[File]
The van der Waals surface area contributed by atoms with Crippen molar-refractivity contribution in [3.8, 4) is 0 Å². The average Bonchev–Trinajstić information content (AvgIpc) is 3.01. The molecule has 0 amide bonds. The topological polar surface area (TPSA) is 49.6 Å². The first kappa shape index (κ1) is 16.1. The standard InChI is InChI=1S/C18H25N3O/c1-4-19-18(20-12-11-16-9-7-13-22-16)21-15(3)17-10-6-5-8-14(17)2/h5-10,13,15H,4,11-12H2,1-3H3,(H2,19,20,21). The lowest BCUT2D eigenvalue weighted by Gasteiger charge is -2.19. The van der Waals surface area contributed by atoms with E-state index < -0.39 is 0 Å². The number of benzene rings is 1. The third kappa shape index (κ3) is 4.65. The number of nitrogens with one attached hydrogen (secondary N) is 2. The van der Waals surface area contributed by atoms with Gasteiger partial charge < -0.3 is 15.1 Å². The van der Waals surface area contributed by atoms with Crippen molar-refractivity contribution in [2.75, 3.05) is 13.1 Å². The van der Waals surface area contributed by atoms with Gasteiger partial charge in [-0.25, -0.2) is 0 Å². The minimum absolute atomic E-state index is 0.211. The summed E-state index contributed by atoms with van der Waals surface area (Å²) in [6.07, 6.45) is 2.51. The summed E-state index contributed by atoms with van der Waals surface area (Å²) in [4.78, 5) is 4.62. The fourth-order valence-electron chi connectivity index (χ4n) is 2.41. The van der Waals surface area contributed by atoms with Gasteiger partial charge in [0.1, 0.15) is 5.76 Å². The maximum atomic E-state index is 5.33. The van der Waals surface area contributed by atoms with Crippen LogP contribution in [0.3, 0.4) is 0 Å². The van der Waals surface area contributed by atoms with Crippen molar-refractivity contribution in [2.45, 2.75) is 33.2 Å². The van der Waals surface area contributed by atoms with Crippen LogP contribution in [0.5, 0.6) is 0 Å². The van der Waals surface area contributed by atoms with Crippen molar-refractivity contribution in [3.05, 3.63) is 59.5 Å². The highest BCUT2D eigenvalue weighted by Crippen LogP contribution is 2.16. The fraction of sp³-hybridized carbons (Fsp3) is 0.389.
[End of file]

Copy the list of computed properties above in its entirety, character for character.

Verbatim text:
The van der Waals surface area contributed by atoms with Crippen molar-refractivity contribution in [3.8, 4) is 0 Å². The average Bonchev–Trinajstić information content (AvgIpc) is 3.01. The molecule has 0 amide bonds. The topological polar surface area (TPSA) is 49.6 Å². The first kappa shape index (κ1) is 16.1. The standard InChI is InChI=1S/C18H25N3O/c1-4-19-18(20-12-11-16-9-7-13-22-16)21-15(3)17-10-6-5-8-14(17)2/h5-10,13,15H,4,11-12H2,1-3H3,(H2,19,20,21). The lowest BCUT2D eigenvalue weighted by Gasteiger charge is -2.19. The van der Waals surface area contributed by atoms with E-state index < -0.39 is 0 Å². The number of benzene rings is 1. The third kappa shape index (κ3) is 4.65. The number of nitrogens with one attached hydrogen (secondary N) is 2. The van der Waals surface area contributed by atoms with Gasteiger partial charge < -0.3 is 15.1 Å². The van der Waals surface area contributed by atoms with Crippen molar-refractivity contribution in [2.75, 3.05) is 13.1 Å². The van der Waals surface area contributed by atoms with Gasteiger partial charge in [-0.25, -0.2) is 0 Å². The minimum absolute atomic E-state index is 0.211. The summed E-state index contributed by atoms with van der Waals surface area (Å²) in [6.07, 6.45) is 2.51. The summed E-state index contributed by atoms with van der Waals surface area (Å²) in [4.78, 5) is 4.62. The fourth-order valence-electron chi connectivity index (χ4n) is 2.41. The van der Waals surface area contributed by atoms with Gasteiger partial charge in [0.1, 0.15) is 5.76 Å². The maximum atomic E-state index is 5.33. The van der Waals surface area contributed by atoms with Crippen LogP contribution in [0.3, 0.4) is 0 Å². The van der Waals surface area contributed by atoms with Crippen molar-refractivity contribution in [2.45, 2.75) is 33.2 Å². The van der Waals surface area contributed by atoms with Crippen LogP contribution in [0.5, 0.6) is 0 Å². The van der Waals surface area contributed by atoms with Crippen molar-refractivity contribution in [3.05, 3.63) is 59.5 Å². The highest BCUT2D eigenvalue weighted by Crippen LogP contribution is 2.16. The fraction of sp³-hybridized carbons (Fsp3) is 0.389.